WorldBookProject – Notes from small islands

Here are my latest additions to my project to read a book from each country and dependent territory. I’ve read stories from and about several small islands or groups of islands. And it was a mixture of exciting and depressing.

115 British Indian Ocean Territory: David Vine – Island of Shame: The Secret History of the U.S. Military Base on Diego Garcia 

Definitely on the depressing side. When you see what has been done to the Chagossian people by British and US governments and how, after 40-odd years they’re still fighting for justice, it makes me also angry. Having said that, I highly recommend the book to everyone who is interested in human rights or the Empire USA.

116 Montserrat: E.A. Markham – Against the Graine: A 1956 Memoir

This one was more exciting, but then the author also spoke about the racism he and his family experienced in the UK – just awful. What I liked most about the book was its diversity. The author cherry-picked episodes from his life and his favourite plays and created a fascinating web where you’d learn about a volcano in the Caribbean and obscure German poets within one paragraph.

117 El Salvador: Manlio Argueta – One Day of Life

This book is a gem from Latin America, and it made me cry.

118 Wallis and Futuna: Elise Huffer and Petelo Leleivai (ed.) – Futuna: Mo Ona Puleaga Sau

Now, this book is rather eccentric. Written by people from Futuna, it was more a collection of anthropological essays interspersed with mythology than the story book I had expected. It’s a bilingual edition in English and French. Thus I can learn about those islands of the French overseas territory, and some French too.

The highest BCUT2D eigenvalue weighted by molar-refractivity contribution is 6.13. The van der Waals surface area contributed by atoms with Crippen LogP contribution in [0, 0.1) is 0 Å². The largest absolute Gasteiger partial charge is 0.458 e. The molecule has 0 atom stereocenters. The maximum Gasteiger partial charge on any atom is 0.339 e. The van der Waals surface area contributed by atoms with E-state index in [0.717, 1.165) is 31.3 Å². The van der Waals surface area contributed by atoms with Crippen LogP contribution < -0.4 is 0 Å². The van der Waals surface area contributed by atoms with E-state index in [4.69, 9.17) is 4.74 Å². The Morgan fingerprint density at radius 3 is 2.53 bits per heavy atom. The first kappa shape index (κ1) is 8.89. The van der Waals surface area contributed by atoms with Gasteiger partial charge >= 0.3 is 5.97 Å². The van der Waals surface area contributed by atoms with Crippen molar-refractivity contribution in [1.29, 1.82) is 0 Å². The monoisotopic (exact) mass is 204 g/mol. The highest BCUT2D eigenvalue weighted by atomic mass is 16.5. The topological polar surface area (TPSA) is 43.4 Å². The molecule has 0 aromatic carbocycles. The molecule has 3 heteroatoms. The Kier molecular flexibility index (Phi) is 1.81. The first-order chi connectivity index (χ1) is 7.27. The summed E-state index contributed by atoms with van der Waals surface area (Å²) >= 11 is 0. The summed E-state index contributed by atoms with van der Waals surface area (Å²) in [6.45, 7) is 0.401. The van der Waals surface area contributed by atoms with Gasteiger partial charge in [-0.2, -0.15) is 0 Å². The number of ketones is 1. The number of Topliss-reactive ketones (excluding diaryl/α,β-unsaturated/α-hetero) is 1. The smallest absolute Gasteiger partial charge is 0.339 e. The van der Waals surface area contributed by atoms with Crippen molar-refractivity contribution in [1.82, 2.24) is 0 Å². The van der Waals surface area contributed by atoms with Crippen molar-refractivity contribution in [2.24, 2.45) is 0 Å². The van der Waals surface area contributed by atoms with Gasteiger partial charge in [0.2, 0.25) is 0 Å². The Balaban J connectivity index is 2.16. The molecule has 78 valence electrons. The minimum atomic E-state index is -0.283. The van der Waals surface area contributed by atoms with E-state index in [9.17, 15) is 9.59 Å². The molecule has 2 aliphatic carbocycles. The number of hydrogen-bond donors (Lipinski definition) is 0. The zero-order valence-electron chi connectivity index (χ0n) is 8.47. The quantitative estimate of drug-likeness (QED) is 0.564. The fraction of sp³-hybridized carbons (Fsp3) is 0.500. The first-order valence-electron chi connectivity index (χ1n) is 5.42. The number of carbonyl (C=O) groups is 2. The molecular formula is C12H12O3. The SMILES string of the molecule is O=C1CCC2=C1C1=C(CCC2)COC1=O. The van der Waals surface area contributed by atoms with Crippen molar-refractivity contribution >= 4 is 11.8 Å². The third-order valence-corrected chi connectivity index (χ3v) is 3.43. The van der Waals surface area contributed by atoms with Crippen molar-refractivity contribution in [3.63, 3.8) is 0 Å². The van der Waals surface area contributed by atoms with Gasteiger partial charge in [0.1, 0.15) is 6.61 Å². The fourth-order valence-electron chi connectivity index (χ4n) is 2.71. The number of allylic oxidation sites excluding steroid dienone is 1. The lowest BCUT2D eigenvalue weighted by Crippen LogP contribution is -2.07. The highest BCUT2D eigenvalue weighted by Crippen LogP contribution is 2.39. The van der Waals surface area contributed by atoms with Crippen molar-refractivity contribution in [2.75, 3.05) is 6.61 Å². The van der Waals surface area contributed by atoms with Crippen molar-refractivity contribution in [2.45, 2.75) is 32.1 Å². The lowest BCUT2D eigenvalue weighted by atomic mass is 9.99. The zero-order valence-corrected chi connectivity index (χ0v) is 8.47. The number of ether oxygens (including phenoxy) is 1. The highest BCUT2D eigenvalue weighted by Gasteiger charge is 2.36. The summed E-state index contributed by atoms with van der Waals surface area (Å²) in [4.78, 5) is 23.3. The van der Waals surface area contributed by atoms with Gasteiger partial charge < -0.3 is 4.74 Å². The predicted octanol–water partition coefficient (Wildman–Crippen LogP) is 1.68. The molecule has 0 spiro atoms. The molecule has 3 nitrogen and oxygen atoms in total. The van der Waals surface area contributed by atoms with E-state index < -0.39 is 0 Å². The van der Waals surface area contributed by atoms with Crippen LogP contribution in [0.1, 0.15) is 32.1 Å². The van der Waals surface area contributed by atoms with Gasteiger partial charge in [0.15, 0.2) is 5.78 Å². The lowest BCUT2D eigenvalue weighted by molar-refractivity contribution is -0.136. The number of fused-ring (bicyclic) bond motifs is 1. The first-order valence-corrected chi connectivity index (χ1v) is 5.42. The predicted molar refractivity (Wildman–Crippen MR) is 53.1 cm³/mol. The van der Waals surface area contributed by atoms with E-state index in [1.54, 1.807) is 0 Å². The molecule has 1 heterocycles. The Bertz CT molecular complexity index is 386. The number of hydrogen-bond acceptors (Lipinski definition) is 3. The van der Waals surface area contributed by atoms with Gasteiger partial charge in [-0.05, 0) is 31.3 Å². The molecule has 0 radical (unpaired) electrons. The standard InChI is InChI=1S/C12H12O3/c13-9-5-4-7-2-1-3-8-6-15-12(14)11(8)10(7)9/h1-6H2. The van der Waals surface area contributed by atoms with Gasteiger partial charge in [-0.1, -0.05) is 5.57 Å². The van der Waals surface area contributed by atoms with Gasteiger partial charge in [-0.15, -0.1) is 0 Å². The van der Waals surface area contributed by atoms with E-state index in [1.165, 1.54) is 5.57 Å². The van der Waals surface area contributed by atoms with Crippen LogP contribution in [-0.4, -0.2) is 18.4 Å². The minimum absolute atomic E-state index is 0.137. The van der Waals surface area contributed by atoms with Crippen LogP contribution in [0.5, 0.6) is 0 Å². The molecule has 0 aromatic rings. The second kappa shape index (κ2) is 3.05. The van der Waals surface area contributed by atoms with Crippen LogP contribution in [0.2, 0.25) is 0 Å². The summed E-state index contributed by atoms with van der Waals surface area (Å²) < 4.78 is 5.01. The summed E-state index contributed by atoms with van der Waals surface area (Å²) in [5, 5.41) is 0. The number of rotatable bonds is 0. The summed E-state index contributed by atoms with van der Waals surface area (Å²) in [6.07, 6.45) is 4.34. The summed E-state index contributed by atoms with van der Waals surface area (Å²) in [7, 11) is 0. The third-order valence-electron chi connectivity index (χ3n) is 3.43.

WorldBookProject – Visiting some Islands

Over the last few days, I’ve visited a lot of islands in the Caribbean and the South Atlantic via WorldBookProject. In the mornings, I would walk into the city centre, then sit there for a few hours in the library, and then walk back home in the afternoon. The walk is about 5 miles return (or ca 8km in civilised units), so it’s perfect to clear your head before and after such an intense reading session.

109 British Virgin Islands: Verna Penn Moll – Johnny-cake Country

At first, I was a bit flummoxed by the title, but during reading this delightful little book its meaning became clear. Originally, there was a thing called a Journey cake which was very rich to keep one going while travelling. The name became corrupted, but the cake is still made in many varieties, and the recipes in the book sound yummy. Now, the cake in the book seems to me a wonderful allegory for how the culture of the islands has changed, and how people are trying to adapt to new things, like a huge influx of tourism, and the effects that has on their traditional lifestyle.

110 Cayman Islands: Michael Craton and the New History Committee – Founded upon the Seas: A History of the Cayman Islands and their People

When I started looking for a book for the Cayman Islands, my main fear had been that I’d have to read about tax evasion or something equally boring and unpleasant. Luckily, that was not to be. This history gave a comprehensive and readable overview of the last 500 years on the three islands with a focus on social issues like slavery and the economy. I was surprised to learn that things really only took off after the 1960s. Another thing which I found surprising and actually quite appalling was the tiny part that environmental issues seem to play: 2 paragraphs in 500 pages. If this reflects what it’s like on those islands, I’d rather spend my holidays somewhere else – where people care about their wetlands, sharks and forests.

111 Falkland Islands: David Gledhill – Fighters over the Falklands: Defending the Islanders’ Way of Life

Having been to the Falklands before (https://spockisworld.wordpress.com/category/countries-places-ive-been-to/falkland-islands/), I was looking for a book that was not just about the war. And this one delivered. I learned about different kind of fighter planes, the complications of refuelling mid-air, the way personnel have to assure safety when it comes to wildlife,  the issues around supply chains in remote outposts, and that I’m hundreds of hours away from earning a ‘1000 hour Life of Brian badge’.  I’m still scared of flying, but if one is interested in aviation and British aviation history, this book is a goldmine.

And something that stood out for me was that if you buy a copy of this book, part of the money goes to the charity http://houndsforheroes.com/. From their website: Hounds for Heroes provide specially trained assistance dogs to injured and disabled men and women of both the UK Armed Forces and Emergency Services.